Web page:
Prayer and Faith
This post begins a series covering E.M. Bounds’ book, “The Necessity of Prayer”. I am personally expecting great personal growth as I read and, more importantly, really dig in, cut apart, work with, and hopefully absorb, the material in this text.
Here are some highlights of things in this chapter that I found to be particularly key.
- Prayer IS Faith
- Only God can move mountains, but prayer and faith move God.
- Faith is the foundation on which other things are to be built
- The path to Godliness (2Peter) : Faith-> Virtue -> Knowledge -> Temperance -> Patience -> Godliness …. of all this, faith is the root, not works, nor gifts, nor virtue.
- Faith is kept alive by prayer, and every step taken–in the adding of grace to grace–is accompanied by prayer
- Faith is obedient, faith acts, yet, faith is called upon
- Obedience helps faith, and faith helps obedience
- Faith does not grow disheartened because prayer is not immediately honored. It accepts delay as the privilege to show its mettle.
- Delay is often the Test of faith, as well as the strength of faith.
- Faith gathers strength by waiting and praying.
- God may have to do many things, antecedent to giving the final Answer–Things which are essential to the prayor.
- Faith in Christ is the basis of all praying and working, and all praying is done in the name of Jesus Christ.
- If implicit obedience to Christ is the inspiration and force of every movement in my life, then He can safely commit the praying to my will and pledge himself, by an obligation as profound as his own nature that whatsoever is asked shall be granted.
- True prayers are born of present trials and present needs
- The present is ours, but the future belongs to God.
Wow! that is just a lot of Great Stuff! I’m expectant that the entire book is going to be like this. There are going to be so many things that could be addressed each week, that I’m not even going to try to cover it all.
So, where to start with this week? This is the first chapter in a book about the necessity of prayer. Why should we pray? Really? What’s the point of it all? Are we just mumbling at the sky, hoping our wishes get granted once in a while, or is there more to it than that?
Obviously, the author believes that there is quite a bit more to it, seeing as he wrote not only this book in particular, but nearly ten books on prayer. Some day I’ll write up a little bio on him, in between chapters. He’s an interesting fellow.
Also obvious, is that I believe that there is more to it than wish granting, or I’d not be wasting my own time here, putting down my own useless ramblings about words cast into the sky. No, I think that prayer is central to my faith, and, simultaneously, I recognize that I am not where I want to be with it. I want to improve. I want to grow, to take my prayers to the next level.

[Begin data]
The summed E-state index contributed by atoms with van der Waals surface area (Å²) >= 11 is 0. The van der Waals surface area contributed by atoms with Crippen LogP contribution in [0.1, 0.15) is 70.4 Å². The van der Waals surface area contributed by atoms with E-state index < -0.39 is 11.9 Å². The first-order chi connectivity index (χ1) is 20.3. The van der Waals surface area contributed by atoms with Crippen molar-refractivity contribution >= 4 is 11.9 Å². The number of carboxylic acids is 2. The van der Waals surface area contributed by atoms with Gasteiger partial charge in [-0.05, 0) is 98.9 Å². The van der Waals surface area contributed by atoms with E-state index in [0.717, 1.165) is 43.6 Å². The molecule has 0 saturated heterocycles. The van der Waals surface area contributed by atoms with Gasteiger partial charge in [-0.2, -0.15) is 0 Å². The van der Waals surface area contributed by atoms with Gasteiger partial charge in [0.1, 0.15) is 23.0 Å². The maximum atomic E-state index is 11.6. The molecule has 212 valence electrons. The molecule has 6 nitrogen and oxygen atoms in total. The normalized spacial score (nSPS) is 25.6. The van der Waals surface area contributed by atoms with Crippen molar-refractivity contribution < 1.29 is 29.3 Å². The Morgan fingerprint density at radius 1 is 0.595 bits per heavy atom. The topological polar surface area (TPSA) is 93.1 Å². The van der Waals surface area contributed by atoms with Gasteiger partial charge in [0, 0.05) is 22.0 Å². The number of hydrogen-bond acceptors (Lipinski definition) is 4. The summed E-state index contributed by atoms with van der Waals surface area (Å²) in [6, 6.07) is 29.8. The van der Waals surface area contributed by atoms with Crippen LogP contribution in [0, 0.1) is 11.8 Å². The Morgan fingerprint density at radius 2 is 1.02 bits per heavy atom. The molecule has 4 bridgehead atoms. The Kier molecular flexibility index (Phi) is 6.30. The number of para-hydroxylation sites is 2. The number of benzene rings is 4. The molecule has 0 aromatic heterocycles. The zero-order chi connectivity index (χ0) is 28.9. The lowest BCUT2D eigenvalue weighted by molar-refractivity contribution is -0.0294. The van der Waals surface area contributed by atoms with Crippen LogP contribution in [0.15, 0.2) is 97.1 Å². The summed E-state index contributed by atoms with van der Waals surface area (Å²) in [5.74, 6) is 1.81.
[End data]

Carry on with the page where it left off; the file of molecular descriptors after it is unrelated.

That said, lets cover some of the bullets above.
“Faith is the foundation on which other things are to be built” — On my own personal road toward Sanctification and Godliness, the root, the first step on my journey is going to be taken in simple faith. As “prayer is faith“, one of the ways I can continue on my path is to step out in prayer. But, what happens when the road gets rough, and I weary of the struggle? “Faith is kept alive by prayer, and every step taken is accompanied by prayer.”
The other major theme of this chapter was dealing with the delays in prayer. Often, a prayer is lifted up to heaven, and, it seems, there is no answer, no response, from the Throne. Whats going on? Whats the hold up? As it turns out, there are actually good reasons for these delays.
In particular, God may have certain plans for Himself, His Kingdom, or even you, which have components and requirements which might need some work getting into the proper alignment. Bounds recalls to us the story of Lazarus’ death, where it was known the man was ill, and prayers for his healing were brought directly to Jesus. But, for reasons of the Kingdom, and the Fathers’ Glory, Lazarus was allowed to die, so that the Christs’ authority over the grave would be made clear to all.
In another story, we were reminded of the time when Jacob prayed to God that his brother Esau would be pacified, and not wish to kill him any longer. As the story unfolds, we can see that this prayers’ answer (and fulfillment) was delayed nearly 20 years. God had a great deal of work to do on Jacob, before he could work on Esau, and cause the brothers to be reconciled to each other.
To me, this was an amazing chapter. I really got a lot out of it. Its great to just know that the delays in what we pray for aren’t capricious and whimsical, but that they actually serve a purpose. However, in the moment, it might be difficult to understand why your prayers aren’t being answered. I think, all we can do at that point is just keep praying, until we hear from God that it is not his will, or we see that prayers fulfillment.
What do you think? What points above do you find personally compelling? Drop me a line and let me know?